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Member Spotlights

Member Spotlight: James Robert Colgan

Why is writing important to you and why do you think it’s an important medium for the world? Why it’s important to me is hard to answer. I’ve been writing since I was in the 4th grade , little goofy stories and sometimes skits for my classmates to perform and that lasted all through high school. In college, I majored in music, but my mentor encouraged me to do research in music history which in turn led me to write articles about music history. When I changed careers in the 1980s and became a lawyer, I found early on that it was the legal writing that I loved most and became known for, even teaching legal writing for continuing legal education classes. Then while still practicing law, I became interested in theatre and started acting in community theatres, and from there it wasn’t a very large leap to start writing plays (which I still do; in fact, I’m writing a new play right now). And in a situation that would take too long to explain here, I was writing a play in which I needed a short story for one of the characters in the play to read, so I started writing fiction and now I have about a dozen short stories and one novel complete. All of which is to go around the big Mulberry Bush to say that it’s something that has always been a part of me, something that’s always poked its head up even when I was totally absorbed in something else. It’s just what I do.

What are your tried and tested remedies to cure writer’s block? I cannot say that I’ve ever really had writer’s block, not as I understand the term. When writing the aforementioned novel, I had trouble getting it to work, and for that I hired a wonderful editor who worked with me on it, so maybe that’s my answer. But I’m always so busy doing so many other things, writing a play, editing a short story, sketching out a new work, plus I also make jewelry and I’m still involved in acting and directing, that I think writer’s block just never has time to set in.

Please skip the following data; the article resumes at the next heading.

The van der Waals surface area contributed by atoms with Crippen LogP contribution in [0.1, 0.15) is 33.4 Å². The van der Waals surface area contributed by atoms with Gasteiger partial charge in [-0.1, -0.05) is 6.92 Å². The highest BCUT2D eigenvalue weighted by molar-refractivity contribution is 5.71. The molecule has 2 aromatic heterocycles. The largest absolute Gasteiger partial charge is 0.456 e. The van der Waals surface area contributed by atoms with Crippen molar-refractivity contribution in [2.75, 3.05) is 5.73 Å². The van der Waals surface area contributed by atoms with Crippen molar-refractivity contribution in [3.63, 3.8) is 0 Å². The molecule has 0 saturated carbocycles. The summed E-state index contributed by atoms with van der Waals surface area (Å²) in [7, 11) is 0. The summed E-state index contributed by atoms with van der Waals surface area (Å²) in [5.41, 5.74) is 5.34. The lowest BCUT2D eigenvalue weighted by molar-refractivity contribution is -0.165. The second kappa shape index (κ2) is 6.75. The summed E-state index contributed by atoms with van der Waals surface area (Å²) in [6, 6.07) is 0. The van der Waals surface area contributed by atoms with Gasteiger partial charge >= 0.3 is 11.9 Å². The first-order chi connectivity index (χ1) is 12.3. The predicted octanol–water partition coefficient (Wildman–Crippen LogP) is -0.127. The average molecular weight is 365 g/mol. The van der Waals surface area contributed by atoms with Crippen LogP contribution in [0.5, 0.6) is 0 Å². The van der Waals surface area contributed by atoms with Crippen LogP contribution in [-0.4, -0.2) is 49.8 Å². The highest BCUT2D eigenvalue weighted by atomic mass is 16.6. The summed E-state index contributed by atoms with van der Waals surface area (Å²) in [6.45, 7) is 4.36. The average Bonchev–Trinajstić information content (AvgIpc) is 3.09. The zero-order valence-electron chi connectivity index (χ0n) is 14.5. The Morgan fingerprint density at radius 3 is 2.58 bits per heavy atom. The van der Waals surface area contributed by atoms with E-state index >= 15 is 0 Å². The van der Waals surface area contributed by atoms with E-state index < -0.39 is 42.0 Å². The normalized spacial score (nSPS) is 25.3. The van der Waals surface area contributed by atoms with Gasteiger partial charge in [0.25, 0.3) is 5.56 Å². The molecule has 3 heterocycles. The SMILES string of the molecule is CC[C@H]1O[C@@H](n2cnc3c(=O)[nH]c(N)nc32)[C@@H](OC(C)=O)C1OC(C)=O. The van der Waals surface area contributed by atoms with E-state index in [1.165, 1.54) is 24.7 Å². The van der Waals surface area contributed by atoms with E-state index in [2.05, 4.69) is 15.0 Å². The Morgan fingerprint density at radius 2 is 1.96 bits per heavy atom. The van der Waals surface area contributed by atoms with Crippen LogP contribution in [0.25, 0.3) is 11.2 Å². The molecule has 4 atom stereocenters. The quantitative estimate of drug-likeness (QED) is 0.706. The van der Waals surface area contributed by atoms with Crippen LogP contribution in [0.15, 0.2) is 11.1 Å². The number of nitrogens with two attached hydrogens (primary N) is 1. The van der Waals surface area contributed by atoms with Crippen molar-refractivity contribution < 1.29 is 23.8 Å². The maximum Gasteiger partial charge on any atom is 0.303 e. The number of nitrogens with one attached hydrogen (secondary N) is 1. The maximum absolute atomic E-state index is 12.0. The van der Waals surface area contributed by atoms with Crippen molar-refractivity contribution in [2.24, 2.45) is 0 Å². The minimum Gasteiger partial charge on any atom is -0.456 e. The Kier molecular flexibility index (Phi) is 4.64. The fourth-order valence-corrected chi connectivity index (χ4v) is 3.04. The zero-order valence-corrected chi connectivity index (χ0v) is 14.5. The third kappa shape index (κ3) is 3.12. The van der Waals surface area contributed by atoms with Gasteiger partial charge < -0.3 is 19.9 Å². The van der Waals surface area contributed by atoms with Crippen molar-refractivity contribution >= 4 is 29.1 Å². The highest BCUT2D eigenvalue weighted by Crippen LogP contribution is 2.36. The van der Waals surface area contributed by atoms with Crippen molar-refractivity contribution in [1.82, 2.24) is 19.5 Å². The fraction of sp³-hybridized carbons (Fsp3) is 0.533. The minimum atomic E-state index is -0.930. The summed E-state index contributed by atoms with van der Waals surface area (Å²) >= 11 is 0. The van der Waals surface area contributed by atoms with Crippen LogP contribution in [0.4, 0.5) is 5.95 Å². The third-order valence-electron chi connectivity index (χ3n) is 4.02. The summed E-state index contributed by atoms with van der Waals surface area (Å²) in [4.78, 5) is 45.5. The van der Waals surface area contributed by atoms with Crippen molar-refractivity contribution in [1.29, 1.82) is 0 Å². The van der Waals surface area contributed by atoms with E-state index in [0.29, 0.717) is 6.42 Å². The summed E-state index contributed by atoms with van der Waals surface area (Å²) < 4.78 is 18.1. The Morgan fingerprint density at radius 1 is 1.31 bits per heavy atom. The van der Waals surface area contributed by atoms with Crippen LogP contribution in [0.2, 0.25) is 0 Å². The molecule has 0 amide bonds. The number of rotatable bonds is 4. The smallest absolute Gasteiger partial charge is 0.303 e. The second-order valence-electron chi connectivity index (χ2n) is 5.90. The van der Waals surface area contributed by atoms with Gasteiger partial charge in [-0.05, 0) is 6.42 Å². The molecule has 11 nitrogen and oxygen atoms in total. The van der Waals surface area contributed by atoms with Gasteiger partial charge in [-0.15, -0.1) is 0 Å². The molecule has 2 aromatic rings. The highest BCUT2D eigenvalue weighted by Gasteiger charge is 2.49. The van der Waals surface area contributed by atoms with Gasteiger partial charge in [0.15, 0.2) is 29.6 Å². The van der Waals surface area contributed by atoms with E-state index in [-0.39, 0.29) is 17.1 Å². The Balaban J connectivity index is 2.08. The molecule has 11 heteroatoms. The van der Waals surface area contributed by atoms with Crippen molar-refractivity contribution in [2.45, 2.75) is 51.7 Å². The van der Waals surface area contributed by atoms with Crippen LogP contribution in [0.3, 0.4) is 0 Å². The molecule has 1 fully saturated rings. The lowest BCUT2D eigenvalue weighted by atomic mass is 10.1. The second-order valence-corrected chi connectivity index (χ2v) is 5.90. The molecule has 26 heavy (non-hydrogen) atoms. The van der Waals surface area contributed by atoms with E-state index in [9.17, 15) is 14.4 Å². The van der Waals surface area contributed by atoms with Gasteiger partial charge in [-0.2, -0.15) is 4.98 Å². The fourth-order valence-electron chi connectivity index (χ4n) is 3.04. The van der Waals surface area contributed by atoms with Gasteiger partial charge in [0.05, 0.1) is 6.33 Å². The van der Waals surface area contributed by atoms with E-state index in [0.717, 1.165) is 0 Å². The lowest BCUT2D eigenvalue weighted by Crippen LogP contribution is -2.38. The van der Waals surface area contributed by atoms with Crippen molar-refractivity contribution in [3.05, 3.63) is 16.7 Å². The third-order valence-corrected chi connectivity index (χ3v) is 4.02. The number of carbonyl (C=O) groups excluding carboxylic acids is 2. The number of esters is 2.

What is your favorite time to write? The afternoon.

What’s the best piece of writing advice you’ve ever received and would like to impart to other writers? Not the most profound our AG have ever heard, but when I was writing the aforementioned play for which I needed a short story for one of the characters to read aloud during the play, I wanted to use someone else’s short story but couldn’t get the rights. A very good friend of mine who works for Linda Chester encouraged me to write my own. I told her that I had no experience writing fiction, but she basically told me that with all my other non-fiction writing experience, to just trust my instincts and go. So, I did, and I surprised myself by writing my own story that matched the play. And since then, I’ve expanded that story considerably, worked it with a good editor, and now it’s being published as a stand alone novella in February. Weird how things work out.

What excites you most about being a writer in today’s age? Probably that there are so many more markets and that they are so much more accessible because of the internet and social media.

James Colgan’s Silas in the Old Barn is out now.